HOMILY: SUNDAY 14 ‘C’ 2019
Today, five men have been ordained in St John’s Cathedral in Norwich, to serve as Priests in our Diocese. So it seems to me rather an appropriate time now to spend a few moments reflecting on the kind of life these men have committed themselves to undertake.
Always at the heart of the Priest’s life, there is a tension: a tension that can be life-giving or that can lead to confusion, distress and even ‘burn-out’. This tension is always an issue, wherever in the world a Priest may be serving and whatever exact form his ministry may take. I mean the tension between ‘doing’ and ‘being’
The fact of the matter is, that to get things in a true perspective, every Priest needs to take careful note of the message contained in today’s Gospel. Jesus has sent out the seventy-two disciples ahead of him, to prepare the people to receive his words about the coming Kingdom of God. He gives them a ‘mission’ that demands a lot of ‘doing’. But then we need also to take careful note of Jesus’ words to them when they return to him after all their ‘doing’. They are very delighted with all their ‘doing’. ‘Lord’, they said, ‘even the devils submit to us when we use your name’. But Jesus’ response is not what they will have expected. He says to them, ‘Yes, I have given you power to tread underfoot serpents and the whole strength of the enemy; nothing shall ever hurt you’. But he also adds, ‘Do not rejoice that the spirits submit to you; rejoice rather that your names are written in heaven.’
Jesus commends the seventy-two disciples for what they have done. But he makes clear that, in the last analysis, it is not their ‘doing’ which is the whole story. Rather, what matters more is ‘who they are’. ‘Rejoice rather that your names are written in heaven’. That is to say, ‘rejoice that you, your very being, has been touched by God’. Or, to use the language of our own day, Jesus makes clear that who we are must take preference over what we do.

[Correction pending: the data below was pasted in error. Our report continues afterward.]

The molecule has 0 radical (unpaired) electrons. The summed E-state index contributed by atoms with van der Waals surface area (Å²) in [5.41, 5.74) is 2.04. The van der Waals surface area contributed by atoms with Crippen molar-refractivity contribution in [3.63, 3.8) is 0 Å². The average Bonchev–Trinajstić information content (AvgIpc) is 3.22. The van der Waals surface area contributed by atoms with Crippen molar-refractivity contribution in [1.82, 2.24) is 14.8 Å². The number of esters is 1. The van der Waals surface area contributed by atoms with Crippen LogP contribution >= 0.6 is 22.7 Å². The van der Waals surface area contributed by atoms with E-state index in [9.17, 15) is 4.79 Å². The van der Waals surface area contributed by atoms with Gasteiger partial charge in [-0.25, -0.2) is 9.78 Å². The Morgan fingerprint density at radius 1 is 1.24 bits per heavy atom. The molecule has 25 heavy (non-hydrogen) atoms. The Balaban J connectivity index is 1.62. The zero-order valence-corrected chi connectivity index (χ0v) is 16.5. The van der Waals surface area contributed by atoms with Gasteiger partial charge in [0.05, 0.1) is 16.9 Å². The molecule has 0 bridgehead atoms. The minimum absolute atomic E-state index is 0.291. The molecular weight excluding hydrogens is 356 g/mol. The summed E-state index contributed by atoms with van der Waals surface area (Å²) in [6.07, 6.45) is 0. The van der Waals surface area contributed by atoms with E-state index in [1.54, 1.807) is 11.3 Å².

Of course, we must not draw some hard and fast boundary between what we do and who we are. The two aspects of our life cannot be separated. Pope Benedict expressed this truth very beautifully in a homily about fifteen years ago. And it is significant that it was in a homily preached to a congregation of men preparing for Ordination to the Priesthood, along with members of Religious Communities. He put it like this: ‘To be with Jesus – and being sent and going out to meet people: these two things belong together and together they are the heart of a vocation, they are the heart of the Priesthood. To be with him and to be sent out – these two are inseparable. Only one who is “with him” comes to know him and can truly proclaim him’. And then, to conclude, he went on to say: ‘’Pope Gregory the Great, in one of his homilies, once said that God’s angels, however far afield they go on their missions, always move “in God”. They always remain with him’.
And here there is a message not only for Priests but for every one of us: as we go out from this Mass to resume our many activities, we can be confident that God is still at the heart of our being, just as he was at the moment of our Holy Communion. He is always with us – but let us take care that we don’t forget him.